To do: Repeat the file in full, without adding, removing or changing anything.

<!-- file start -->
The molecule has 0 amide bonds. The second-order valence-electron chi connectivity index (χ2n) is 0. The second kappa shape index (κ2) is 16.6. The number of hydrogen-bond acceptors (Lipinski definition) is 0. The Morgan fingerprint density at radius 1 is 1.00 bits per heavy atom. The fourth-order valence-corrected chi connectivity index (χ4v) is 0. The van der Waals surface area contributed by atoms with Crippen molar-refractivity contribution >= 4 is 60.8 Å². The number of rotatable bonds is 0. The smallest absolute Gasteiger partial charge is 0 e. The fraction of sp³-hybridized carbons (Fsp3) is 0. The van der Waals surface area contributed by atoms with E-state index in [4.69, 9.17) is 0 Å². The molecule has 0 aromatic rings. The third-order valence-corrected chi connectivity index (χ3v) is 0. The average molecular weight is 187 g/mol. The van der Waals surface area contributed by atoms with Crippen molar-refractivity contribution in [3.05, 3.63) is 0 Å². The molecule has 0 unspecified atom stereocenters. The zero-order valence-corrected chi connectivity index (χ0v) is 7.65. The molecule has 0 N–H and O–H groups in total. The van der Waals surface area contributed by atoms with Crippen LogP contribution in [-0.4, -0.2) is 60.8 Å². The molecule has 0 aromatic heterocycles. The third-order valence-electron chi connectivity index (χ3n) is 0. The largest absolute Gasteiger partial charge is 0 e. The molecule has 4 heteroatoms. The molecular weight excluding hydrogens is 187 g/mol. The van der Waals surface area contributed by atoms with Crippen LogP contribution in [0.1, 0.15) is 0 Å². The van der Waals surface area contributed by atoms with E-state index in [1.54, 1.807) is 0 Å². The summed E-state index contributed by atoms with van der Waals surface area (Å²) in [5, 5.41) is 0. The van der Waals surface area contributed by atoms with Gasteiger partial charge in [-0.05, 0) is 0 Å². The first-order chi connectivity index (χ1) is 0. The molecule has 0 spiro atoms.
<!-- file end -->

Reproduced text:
The molecule has 0 amide bonds. The second-order valence-electron chi connectivity index (χ2n) is 0. The second kappa shape index (κ2) is 16.6. The number of hydrogen-bond acceptors (Lipinski definition) is 0. The Morgan fingerprint density at radius 1 is 1.00 bits per heavy atom. The fourth-order valence-corrected chi connectivity index (χ4v) is 0. The van der Waals surface area contributed by atoms with Crippen molar-refractivity contribution >= 4 is 60.8 Å². The number of rotatable bonds is 0. The smallest absolute Gasteiger partial charge is 0 e. The fraction of sp³-hybridized carbons (Fsp3) is 0. The van der Waals surface area contributed by atoms with E-state index in [4.69, 9.17) is 0 Å². The molecule has 0 aromatic rings. The third-order valence-corrected chi connectivity index (χ3v) is 0. The average molecular weight is 187 g/mol. The van der Waals surface area contributed by atoms with Crippen molar-refractivity contribution in [3.05, 3.63) is 0 Å². The molecule has 0 unspecified atom stereocenters. The zero-order valence-corrected chi connectivity index (χ0v) is 7.65. The molecule has 0 N–H and O–H groups in total. The van der Waals surface area contributed by atoms with Crippen LogP contribution in [-0.4, -0.2) is 60.8 Å². The molecule has 0 aromatic heterocycles. The third-order valence-electron chi connectivity index (χ3n) is 0. The largest absolute Gasteiger partial charge is 0 e. The molecule has 4 heteroatoms. The molecular weight excluding hydrogens is 187 g/mol. The van der Waals surface area contributed by atoms with Crippen LogP contribution in [0.1, 0.15) is 0 Å². The van der Waals surface area contributed by atoms with E-state index in [1.54, 1.807) is 0 Å². The summed E-state index contributed by atoms with van der Waals surface area (Å²) in [5, 5.41) is 0. The van der Waals surface area contributed by atoms with Gasteiger partial charge in [-0.05, 0) is 0 Å². The first-order chi connectivity index (χ1) is 0. The molecule has 0 spiro atoms.